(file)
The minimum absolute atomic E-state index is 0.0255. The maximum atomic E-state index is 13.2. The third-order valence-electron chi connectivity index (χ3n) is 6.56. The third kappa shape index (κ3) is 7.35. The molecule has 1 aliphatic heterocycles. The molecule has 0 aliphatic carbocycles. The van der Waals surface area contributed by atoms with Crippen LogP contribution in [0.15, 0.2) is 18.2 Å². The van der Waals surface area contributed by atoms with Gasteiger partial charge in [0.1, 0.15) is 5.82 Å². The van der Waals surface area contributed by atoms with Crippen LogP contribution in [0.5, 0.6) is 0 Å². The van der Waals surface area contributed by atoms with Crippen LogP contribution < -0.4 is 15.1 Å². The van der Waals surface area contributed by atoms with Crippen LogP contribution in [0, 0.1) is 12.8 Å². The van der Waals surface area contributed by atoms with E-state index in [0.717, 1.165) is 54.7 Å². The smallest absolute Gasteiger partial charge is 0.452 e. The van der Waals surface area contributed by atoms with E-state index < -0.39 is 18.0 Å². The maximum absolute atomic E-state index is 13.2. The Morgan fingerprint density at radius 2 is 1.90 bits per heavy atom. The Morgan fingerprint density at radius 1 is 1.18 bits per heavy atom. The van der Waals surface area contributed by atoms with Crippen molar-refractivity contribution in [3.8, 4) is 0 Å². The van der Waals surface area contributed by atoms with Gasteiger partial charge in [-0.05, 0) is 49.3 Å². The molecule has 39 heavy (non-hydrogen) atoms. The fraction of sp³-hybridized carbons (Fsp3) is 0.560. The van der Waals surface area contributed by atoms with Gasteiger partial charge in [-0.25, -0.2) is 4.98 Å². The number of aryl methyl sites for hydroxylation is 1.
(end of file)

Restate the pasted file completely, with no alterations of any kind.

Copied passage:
The minimum absolute atomic E-state index is 0.0255. The maximum atomic E-state index is 13.2. The third-order valence-electron chi connectivity index (χ3n) is 6.56. The third kappa shape index (κ3) is 7.35. The molecule has 1 aliphatic heterocycles. The molecule has 0 aliphatic carbocycles. The van der Waals surface area contributed by atoms with Crippen LogP contribution in [0.15, 0.2) is 18.2 Å². The van der Waals surface area contributed by atoms with Gasteiger partial charge in [0.1, 0.15) is 5.82 Å². The van der Waals surface area contributed by atoms with Crippen LogP contribution in [0.5, 0.6) is 0 Å². The van der Waals surface area contributed by atoms with Crippen LogP contribution < -0.4 is 15.1 Å². The van der Waals surface area contributed by atoms with Crippen LogP contribution in [0, 0.1) is 12.8 Å². The van der Waals surface area contributed by atoms with E-state index in [0.717, 1.165) is 54.7 Å². The smallest absolute Gasteiger partial charge is 0.452 e. The van der Waals surface area contributed by atoms with E-state index < -0.39 is 18.0 Å². The maximum absolute atomic E-state index is 13.2. The Morgan fingerprint density at radius 2 is 1.90 bits per heavy atom. The Morgan fingerprint density at radius 1 is 1.18 bits per heavy atom. The van der Waals surface area contributed by atoms with Crippen molar-refractivity contribution in [3.8, 4) is 0 Å². The van der Waals surface area contributed by atoms with Gasteiger partial charge in [-0.05, 0) is 49.3 Å². The molecule has 39 heavy (non-hydrogen) atoms. The fraction of sp³-hybridized carbons (Fsp3) is 0.560. The van der Waals surface area contributed by atoms with Gasteiger partial charge in [-0.25, -0.2) is 4.98 Å². The number of aryl methyl sites for hydroxylation is 1.